What are Two-Spotted Spider Mites?
Two-spotted spider mites (TSPM) are a group of arachnids found worldwide. They have been known since the late 1800’s, but their exact origin is still unknown. These spiders were first described from Europe and North America, but they spread rapidly throughout the world due to human activity such as deforestation, urbanization and agriculture. TSPM was discovered in Australia in 1999. There are many species of these spiders, with over 100 identified so far. They range in size from less than 1 mm to up to 30 cm long. Their body color varies from yellowish brown or grayish white, sometimes with black spots. Males tend to be larger than females and are often seen crawling along walls and ceilings. Females are smaller than males, but they do not appear to mate until they reach a certain size. They have eight legs and four eyes. Most species of tarantulas are capable of killing them, however some species may only cause minor symptoms such as redness or itching at the bite site.
The two-spotted spider mite lives in warm climates where there is little sunlight and it breeds under rocks and debris in soil or woodpiles. There it lays eggs, which hatch into spiderlings after about 10 days. As with most arachnids, they molt several times before becoming adults capable of reproduction. Spider mites are related to ticks, scorpions and other mites.
They do not have wings and cannot fly or jump. They can only crawl, but they can move very quickly. Spider mites are usually green or red, but they may also be yellowish, brown or purple in color. They have 4 pairs of legs and usually have long, slender front legs. They have small bodies compared to their legs and they have no wings or antennae.
Spider Mites and Plants
TSPM are very small arachnids with a host of different species. They appear like tiny spiders and are closely related to red spiders, which feed on plants. They have mouth parts designed to pierce the plant’s cells and suck out the cell sap. They leave a trail of webbing as they move around the plant, which some people mistake for signs of other pests such as webbing clothes moths.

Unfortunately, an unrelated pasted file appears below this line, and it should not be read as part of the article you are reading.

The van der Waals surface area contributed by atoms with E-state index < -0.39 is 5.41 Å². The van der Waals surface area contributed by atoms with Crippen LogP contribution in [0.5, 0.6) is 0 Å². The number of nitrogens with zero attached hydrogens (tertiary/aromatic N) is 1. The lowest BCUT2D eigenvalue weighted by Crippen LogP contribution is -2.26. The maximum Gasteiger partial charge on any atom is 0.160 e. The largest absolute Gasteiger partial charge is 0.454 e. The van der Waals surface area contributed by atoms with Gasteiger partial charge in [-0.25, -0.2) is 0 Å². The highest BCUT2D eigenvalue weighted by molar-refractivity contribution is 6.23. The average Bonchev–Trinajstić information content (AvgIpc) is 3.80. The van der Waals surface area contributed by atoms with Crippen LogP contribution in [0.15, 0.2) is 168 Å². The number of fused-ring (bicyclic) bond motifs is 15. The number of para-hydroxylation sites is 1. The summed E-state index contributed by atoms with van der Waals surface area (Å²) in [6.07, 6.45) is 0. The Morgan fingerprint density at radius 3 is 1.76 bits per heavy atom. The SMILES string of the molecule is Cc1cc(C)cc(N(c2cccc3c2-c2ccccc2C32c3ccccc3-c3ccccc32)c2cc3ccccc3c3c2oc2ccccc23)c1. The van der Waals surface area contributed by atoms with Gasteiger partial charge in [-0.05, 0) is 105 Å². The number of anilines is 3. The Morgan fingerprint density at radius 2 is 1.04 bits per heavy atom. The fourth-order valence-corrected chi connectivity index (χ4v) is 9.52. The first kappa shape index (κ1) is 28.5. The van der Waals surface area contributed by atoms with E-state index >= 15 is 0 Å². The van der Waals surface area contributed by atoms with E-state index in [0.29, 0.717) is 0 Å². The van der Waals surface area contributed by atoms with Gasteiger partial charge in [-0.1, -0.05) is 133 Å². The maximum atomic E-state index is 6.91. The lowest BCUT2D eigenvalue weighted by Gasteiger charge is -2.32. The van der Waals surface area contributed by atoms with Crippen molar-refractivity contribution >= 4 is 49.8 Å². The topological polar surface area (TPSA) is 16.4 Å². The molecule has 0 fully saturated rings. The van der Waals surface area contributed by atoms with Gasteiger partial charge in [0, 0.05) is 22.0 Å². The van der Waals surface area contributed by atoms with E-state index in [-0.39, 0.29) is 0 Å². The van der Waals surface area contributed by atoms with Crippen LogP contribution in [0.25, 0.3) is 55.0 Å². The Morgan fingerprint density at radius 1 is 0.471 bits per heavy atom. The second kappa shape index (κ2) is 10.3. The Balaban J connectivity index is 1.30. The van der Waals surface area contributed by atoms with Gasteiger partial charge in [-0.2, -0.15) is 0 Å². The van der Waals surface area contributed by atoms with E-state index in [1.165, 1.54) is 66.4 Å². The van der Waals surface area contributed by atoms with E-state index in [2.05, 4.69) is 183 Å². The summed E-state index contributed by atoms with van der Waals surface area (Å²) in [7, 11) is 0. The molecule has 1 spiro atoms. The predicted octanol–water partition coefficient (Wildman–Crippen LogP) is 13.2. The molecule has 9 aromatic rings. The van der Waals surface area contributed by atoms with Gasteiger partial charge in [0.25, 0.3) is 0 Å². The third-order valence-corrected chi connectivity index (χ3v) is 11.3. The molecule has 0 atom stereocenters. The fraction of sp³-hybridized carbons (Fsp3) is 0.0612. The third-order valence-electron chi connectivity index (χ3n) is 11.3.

They can cause leaves to turn yellow and stunt the plant’s growth. They leave a sticky residue on the surface of plants that can be a good culture medium for mold. This also makes them difficult to see without the help of a magnifying glass or a hand lens.
Sources & references used in this article:
Biological control of two-spotted spider mites using phytoseiid predators by MW Sabelis – 1982 – library.wur.nl
Suppression of two-spotted spider mite (Tetranychus urticae), mealy bug (Pseudococcus sp) and aphid (Myzus persicae) populations and damage by vermicomposts by NQ Arancon, CA Edwards, EN Yardim, TJ Oliver… – Crop Protection, 2007 – Elsevier
Allocating time between feeding, resting and moving by the two-spotted spider mite, Tetranychus urticae and its predator Phytoseiulus persimilis by JS Bancroft, DC Margolies – Experimental & applied acarology, 1996 – Springer
Toxicity of quinones against two-spotted spider mite and three species of aphids in laboratory and greenhouse conditions by Y Akhtar, MB Isman, CH Lee, SG Lee… – Industrial Crops and …, 2012 – Elsevier
Characterizing indices of damage to tomato by the two- spotted spider mite, Tetranychus urticae Koch (Acari; Tetranychidae) to achieve biological control by P Nihoul, G Van Impe, T Hance – Journal of Horticultural Science, 1991 – Taylor & Francis
The effectiveness of various pesticides against resistant two-spotted spider mites on greenhouse roses by WW Allen, AK Ota, RD Gehring – Journal of Economic …, 1964 – academic.oup.com
Biological control of the two-spotted spider mite on strawberry in southern California by ER Oatman, JA McMurtry – Journal of economic entomology, 1966 – academic.oup.com
Ultrastructural changes in strawberry leaves infested by two‐spotted spider mites by M Kielkiewicz – Entomologia experimentalis et applicata, 1985 – Wiley Online Library